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U.S. general 90% sure missile destroyed toxic fuel on satellite

A top Pentagon general said that he was about 90 per cent sure that the tank of toxic hydrazine fuel on board a defective spy satellite was destroyed when a missile hit the satellite over the Pacific Ocean on Wednesday night.

A top Pentagon general said that he was about 90 per cent sure that the tank of toxic hydrazine fuel on board a defective spy satellite was destroyed when a missile hit the satellite over the Pacific Ocean on Wednesday night.

But Marine Corps Gen. James Cartwright, vice-chairman of the Joint Chiefs of Staff, also told a Pentagon press conference Thursday afternoon that there were "ambiguities" in that data about the operation that would take some time to resolve.

The combined speed of the missile and satellite was about 35,000 kilometres an hour — so fast that there are gaps in the video footage, making analysis difficult. It could take experts until Friday to be completely sure about what happened in the strike.

Cartwright said the fireball and a vapour cloud that formed after the hit was most likely from the hydrazine. He said spectral analysis also indicated the presence of hydrazine after the missile strike.

The Pentagon has said the biggest chunks left after the hit were smaller than a football. Some of the debris that is heading for Earth could take 48 hours to arrive, he said.

But a group of about 30 amateur astronomers in Prince George, B.C., saw what they believe was debris from the satellite while watching the lunar eclipse on Wednesday evening.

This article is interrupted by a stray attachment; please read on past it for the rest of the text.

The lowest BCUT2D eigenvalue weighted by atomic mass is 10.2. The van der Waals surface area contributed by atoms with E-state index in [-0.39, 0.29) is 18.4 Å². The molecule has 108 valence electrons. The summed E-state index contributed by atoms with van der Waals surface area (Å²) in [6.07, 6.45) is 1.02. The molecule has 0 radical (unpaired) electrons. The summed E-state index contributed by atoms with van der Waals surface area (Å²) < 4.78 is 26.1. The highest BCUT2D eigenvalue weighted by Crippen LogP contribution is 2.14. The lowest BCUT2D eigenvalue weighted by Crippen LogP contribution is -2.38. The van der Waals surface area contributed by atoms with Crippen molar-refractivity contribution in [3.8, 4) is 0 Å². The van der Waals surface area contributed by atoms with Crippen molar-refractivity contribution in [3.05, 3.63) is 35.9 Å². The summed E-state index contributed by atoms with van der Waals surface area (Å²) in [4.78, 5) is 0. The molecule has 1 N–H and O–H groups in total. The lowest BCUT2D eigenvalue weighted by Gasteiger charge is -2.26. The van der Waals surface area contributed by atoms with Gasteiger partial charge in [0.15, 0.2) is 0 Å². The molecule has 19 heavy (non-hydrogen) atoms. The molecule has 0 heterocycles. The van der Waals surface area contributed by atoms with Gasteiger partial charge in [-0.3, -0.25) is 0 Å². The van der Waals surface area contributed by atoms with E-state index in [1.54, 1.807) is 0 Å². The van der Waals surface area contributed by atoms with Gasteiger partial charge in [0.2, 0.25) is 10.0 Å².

Brian Battersby was at the Prince George Astronomical Observatory when his girlfriend pointed to something in the sky. He and others said it was debris from the satellite.

'Quite an astonishing sight'

"Many debris trails were witnessed moving from south-west to north-east at high altitude. One was especially bright and long lasting. I can recall about six bright trails and 15 fainter ones," Battersby said in an e-mail posted on several astronomy websites.

David Sluka was also there, and said "each of these objects had a yellowy gold flarelike leading edge, and leaving a luminiscent glowing tail that lasted at least a minute or so.  Quite dramatic, everyone was oohing … quite an astonishing sight."
 
The U.S. navy fired an SM-3 missile at the American satellite, striking it as it travelled 247 kilometres above the Pacific Ocean, officials said.

One of the main goals of the mission was to rupture the satellite's fuel tank, which contained 450 kilograms of hydrazine, a hazardous substance that could pose a danger to humans. The navy wanted the fuel to dissipate before entering the Earth's atmosphere.

Aim: 'to preserve human life'

"It's the hydrazine we're focused on," Cartwright said. "The intent here was to preserve human life."

The missile was launched from the USS Lake Erie, a warship designed to launch missiles at incoming enemy missiles.

China and Russia have suggested that the U.S. just wanted to test its anti-missile system, but Cartwright said that wasn't the case. The missile had to be specially modified to hit the satellite, and "this is not a missile defence system," he said.

With files from the Associated Press